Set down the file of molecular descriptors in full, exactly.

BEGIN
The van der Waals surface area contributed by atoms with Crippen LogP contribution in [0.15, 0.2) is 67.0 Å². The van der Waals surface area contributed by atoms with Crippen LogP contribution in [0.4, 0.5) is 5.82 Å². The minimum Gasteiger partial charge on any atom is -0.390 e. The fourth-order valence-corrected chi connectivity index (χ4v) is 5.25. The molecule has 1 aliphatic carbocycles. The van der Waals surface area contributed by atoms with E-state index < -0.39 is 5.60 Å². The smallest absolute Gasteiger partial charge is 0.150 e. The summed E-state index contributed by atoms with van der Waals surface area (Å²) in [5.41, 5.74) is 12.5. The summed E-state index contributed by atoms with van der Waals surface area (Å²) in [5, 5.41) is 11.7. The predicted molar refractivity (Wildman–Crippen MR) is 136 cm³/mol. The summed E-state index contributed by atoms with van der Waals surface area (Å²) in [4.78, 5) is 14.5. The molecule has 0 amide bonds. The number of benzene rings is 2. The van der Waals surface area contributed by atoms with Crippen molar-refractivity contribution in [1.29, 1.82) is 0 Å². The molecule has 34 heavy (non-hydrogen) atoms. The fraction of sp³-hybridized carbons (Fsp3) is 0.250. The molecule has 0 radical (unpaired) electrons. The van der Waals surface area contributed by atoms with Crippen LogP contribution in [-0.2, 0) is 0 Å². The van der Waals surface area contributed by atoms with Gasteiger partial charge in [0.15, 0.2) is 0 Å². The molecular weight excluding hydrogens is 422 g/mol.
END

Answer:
The van der Waals surface area contributed by atoms with Crippen LogP contribution in [0.15, 0.2) is 67.0 Å². The van der Waals surface area contributed by atoms with Crippen LogP contribution in [0.4, 0.5) is 5.82 Å². The minimum Gasteiger partial charge on any atom is -0.390 e. The fourth-order valence-corrected chi connectivity index (χ4v) is 5.25. The molecule has 1 aliphatic carbocycles. The van der Waals surface area contributed by atoms with E-state index < -0.39 is 5.60 Å². The smallest absolute Gasteiger partial charge is 0.150 e. The summed E-state index contributed by atoms with van der Waals surface area (Å²) in [5.41, 5.74) is 12.5. The summed E-state index contributed by atoms with van der Waals surface area (Å²) in [5, 5.41) is 11.7. The predicted molar refractivity (Wildman–Crippen MR) is 136 cm³/mol. The summed E-state index contributed by atoms with van der Waals surface area (Å²) in [4.78, 5) is 14.5. The molecule has 0 amide bonds. The number of benzene rings is 2. The van der Waals surface area contributed by atoms with Crippen molar-refractivity contribution in [1.29, 1.82) is 0 Å². The molecule has 34 heavy (non-hydrogen) atoms. The fraction of sp³-hybridized carbons (Fsp3) is 0.250. The molecule has 0 radical (unpaired) electrons. The van der Waals surface area contributed by atoms with Crippen LogP contribution in [-0.2, 0) is 0 Å². The van der Waals surface area contributed by atoms with Gasteiger partial charge in [0.15, 0.2) is 0 Å². The molecular weight excluding hydrogens is 422 g/mol.